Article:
Boy­cotting Chi­nese goods would harm In­dia

China Daily (Hong Kong) - - VIEWS -

The on­go­ing stand­off be­tween the Chi­nese and In­dian troops in China’s Donglang area seems to have spilled over into bi­lat­eral ex­changes. Ac­cord­ing to re­ports, Shobha Karand­laje, Kar­nataka pro­vin­cial gen­eral sec­re­tary of In­dia’s rul­ing Bharatiya Janata Party, has voiced sup­port for a cam­paign against Chi­nese goods spon­sored by the rad­i­cal right-wing group Rashtriya Swayam­se­vak Sangh.

She also urged her party to “cre­ate aware­ness among the peo­ple about the prob­lems caused by China at the bor­der and the need to boy­cott Chi­nese goods”. Boy­cotting Chi­nese im­ports, she be­lieved, would teach China a les­son be­cause “the econ­omy of China is largely de­pen­dent on In­dian mar­kets”.

In one way or an­other, Karand­laje was bluff­ing — for no good rea­son. Her per­cep­tion of China’s “eco­nomic re­liance” on In­dia is laugh­ably wrong. China’s trade sur­plus with In­dia, its sev­enth­largest ex­port mar­ket, reached $45 bil­lion last year, but its ex­ports to In­dia ac­counted for just 2 per­cent of its to­tal ex­port vol­ume. For In­dia, China is its big­gest trade part­ner and home to about 3.6 per­cent of the South Asian state’s to­tal ex­ports.

Suf­fice to say, call­ing for the boy­cotting of Chi­nese prod­ucts and those re­lated to Chi­nese in­vestors is not just a fool’s er­rand but also risks back­fir­ing. The truth is, China is no stranger to such “protests”, most of which have ended up go­ing down the drain partly due to the lack of par­tic­i­pants.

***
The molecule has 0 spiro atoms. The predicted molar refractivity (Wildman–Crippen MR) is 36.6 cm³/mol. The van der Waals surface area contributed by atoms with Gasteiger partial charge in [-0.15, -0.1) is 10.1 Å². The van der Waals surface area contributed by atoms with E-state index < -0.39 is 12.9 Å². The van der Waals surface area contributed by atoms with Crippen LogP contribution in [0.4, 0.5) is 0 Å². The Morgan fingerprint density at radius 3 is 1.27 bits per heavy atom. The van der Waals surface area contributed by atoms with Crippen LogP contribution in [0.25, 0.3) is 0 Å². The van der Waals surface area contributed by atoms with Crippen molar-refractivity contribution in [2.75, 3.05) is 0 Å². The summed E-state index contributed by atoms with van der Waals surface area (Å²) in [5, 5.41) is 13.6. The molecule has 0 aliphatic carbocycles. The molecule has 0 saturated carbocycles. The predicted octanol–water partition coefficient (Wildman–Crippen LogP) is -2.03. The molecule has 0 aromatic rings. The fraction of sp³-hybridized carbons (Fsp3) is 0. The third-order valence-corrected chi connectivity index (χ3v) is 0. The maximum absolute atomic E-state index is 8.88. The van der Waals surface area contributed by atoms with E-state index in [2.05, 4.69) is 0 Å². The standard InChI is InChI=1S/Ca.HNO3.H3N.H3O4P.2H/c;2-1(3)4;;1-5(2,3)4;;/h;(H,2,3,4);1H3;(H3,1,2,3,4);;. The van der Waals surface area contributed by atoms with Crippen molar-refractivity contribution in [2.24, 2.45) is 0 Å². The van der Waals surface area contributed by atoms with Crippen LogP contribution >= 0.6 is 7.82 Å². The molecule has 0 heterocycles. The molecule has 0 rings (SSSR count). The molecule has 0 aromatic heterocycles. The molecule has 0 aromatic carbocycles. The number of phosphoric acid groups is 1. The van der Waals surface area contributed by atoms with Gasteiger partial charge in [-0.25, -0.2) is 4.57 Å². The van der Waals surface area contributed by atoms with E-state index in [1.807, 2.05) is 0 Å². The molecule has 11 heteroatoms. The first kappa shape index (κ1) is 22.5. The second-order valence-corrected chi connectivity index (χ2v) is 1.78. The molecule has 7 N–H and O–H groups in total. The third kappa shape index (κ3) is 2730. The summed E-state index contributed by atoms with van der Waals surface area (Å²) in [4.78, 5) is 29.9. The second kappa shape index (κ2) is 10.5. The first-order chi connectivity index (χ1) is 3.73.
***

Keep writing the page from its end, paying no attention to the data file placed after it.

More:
The Rashtriya Swayam­se­vak Sangh has or­ga­nized a 15-day “Boy­cott Chi­nese Prod­ucts” cam­paign, and said the lat­est boy­cott, led by the group’s eco­nomic wing Ja­garan Manch, has re­ceived “huge sup­port”. But Chi­nese in­vest­ments are re­silient and Chi­nese goods are wel­comed in In­dia not only be­cause they are af­ford­able, but also be­cause they match the mar­ket de­mand. It is the In­dian econ­omy that will suf­fer be­cause of the boy­cott.

Chi­nese cell­phones have grabbed over 50 per­cent of the mar­ket share in In­dia, and are mostly as­sem­bled lo­cally. Any at­tempt to keep them at bay or shut down Chi­nese-in­vested fac­to­ries will hurt the In­dian econ­omy and cost In­dian jobs.

Com­pared with im­ports from the West that boast ad­vanced in­dus­trial chains, Chi­nese prod­ucts are prob­a­bly the only af­ford­able, user-friendly choice for In­dian con­sumers, ow­ing to the fact that China and In­dia are the world’s two largest emerg­ing economies. Bei­jing also has the need to trans­fer some of its ex­ces­sive ca­pac­ity; and In­dia is among the most suit­able des­ti­na­tions. The bi­lat­eral trade ties may be sub­ject to tur­bu­lence if the boy­cott gets out of hand.

And the lat­est cam­paign against Chi­nese goods might not nec­es­sar­ily stem from the sim­mer­ing bor­der row be­tween the two coun­tries, be­cause sim­i­lar at­tempts to “play the econ­omy card” and arouse na­tion­al­is­tic sen­ti­ment have ap­peared when re­gional elec­tions ap­proach. It is not likely to go far in push­ing for a “com­plete ban” on Chi­nese im­ports, and the Naren­dra Modi ad­min­is­tra­tion is yet to make con­crete moves to en­dorse the boy­cott.

But it is never too early for Chi­nese in­vestors to pro­tect their joint ven­tures in In­dia, as China will not com­pro­mise in the face of the In­dian troops’ trans­gres­sion.

... call­ing for the boy­cotting of Chi­nese prod­ucts and those re­lated to Chi­nese in­vestors is not just a fool’s er­rand but also risks back­fir­ing.

Mao Keji is a re­searcher at the School of So­cial Sciences, Ts­inghua Uni­ver­sity. The ar­ti­cle is an ex­cerpt from his in­ter­view with China Daily’s Cui Shoufeng.

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